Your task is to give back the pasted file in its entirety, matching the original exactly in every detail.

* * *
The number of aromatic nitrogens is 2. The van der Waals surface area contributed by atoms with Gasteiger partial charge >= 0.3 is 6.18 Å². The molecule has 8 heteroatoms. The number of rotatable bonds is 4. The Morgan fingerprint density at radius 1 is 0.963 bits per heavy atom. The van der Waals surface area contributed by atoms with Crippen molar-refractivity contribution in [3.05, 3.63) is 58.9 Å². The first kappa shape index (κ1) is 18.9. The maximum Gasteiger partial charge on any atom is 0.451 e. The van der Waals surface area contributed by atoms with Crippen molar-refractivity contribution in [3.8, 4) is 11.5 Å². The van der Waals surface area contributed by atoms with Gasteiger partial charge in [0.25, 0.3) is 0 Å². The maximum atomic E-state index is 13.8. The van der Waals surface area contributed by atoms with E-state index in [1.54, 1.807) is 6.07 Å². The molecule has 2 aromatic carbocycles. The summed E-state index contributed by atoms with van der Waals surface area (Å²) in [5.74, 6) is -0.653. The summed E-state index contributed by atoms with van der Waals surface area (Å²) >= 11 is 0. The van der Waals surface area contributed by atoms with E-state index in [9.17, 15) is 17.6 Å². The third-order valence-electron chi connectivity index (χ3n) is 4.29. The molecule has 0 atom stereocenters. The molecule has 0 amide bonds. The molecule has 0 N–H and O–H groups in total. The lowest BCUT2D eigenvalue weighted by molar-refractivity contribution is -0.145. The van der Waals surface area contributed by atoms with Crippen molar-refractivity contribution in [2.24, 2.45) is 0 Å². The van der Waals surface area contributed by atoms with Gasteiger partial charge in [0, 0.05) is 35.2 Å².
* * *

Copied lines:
The number of aromatic nitrogens is 2. The van der Waals surface area contributed by atoms with Gasteiger partial charge >= 0.3 is 6.18 Å². The molecule has 8 heteroatoms. The number of rotatable bonds is 4. The Morgan fingerprint density at radius 1 is 0.963 bits per heavy atom. The van der Waals surface area contributed by atoms with Crippen molar-refractivity contribution in [3.05, 3.63) is 58.9 Å². The first kappa shape index (κ1) is 18.9. The maximum Gasteiger partial charge on any atom is 0.451 e. The van der Waals surface area contributed by atoms with Crippen molar-refractivity contribution in [3.8, 4) is 11.5 Å². The van der Waals surface area contributed by atoms with Gasteiger partial charge in [0.25, 0.3) is 0 Å². The maximum atomic E-state index is 13.8. The van der Waals surface area contributed by atoms with E-state index in [1.54, 1.807) is 6.07 Å². The molecule has 2 aromatic carbocycles. The summed E-state index contributed by atoms with van der Waals surface area (Å²) in [5.74, 6) is -0.653. The summed E-state index contributed by atoms with van der Waals surface area (Å²) >= 11 is 0. The van der Waals surface area contributed by atoms with E-state index in [9.17, 15) is 17.6 Å². The third-order valence-electron chi connectivity index (χ3n) is 4.29. The molecule has 0 atom stereocenters. The molecule has 0 amide bonds. The molecule has 0 N–H and O–H groups in total. The lowest BCUT2D eigenvalue weighted by molar-refractivity contribution is -0.145. The van der Waals surface area contributed by atoms with Crippen molar-refractivity contribution in [2.24, 2.45) is 0 Å². The van der Waals surface area contributed by atoms with Gasteiger partial charge in [0, 0.05) is 35.2 Å².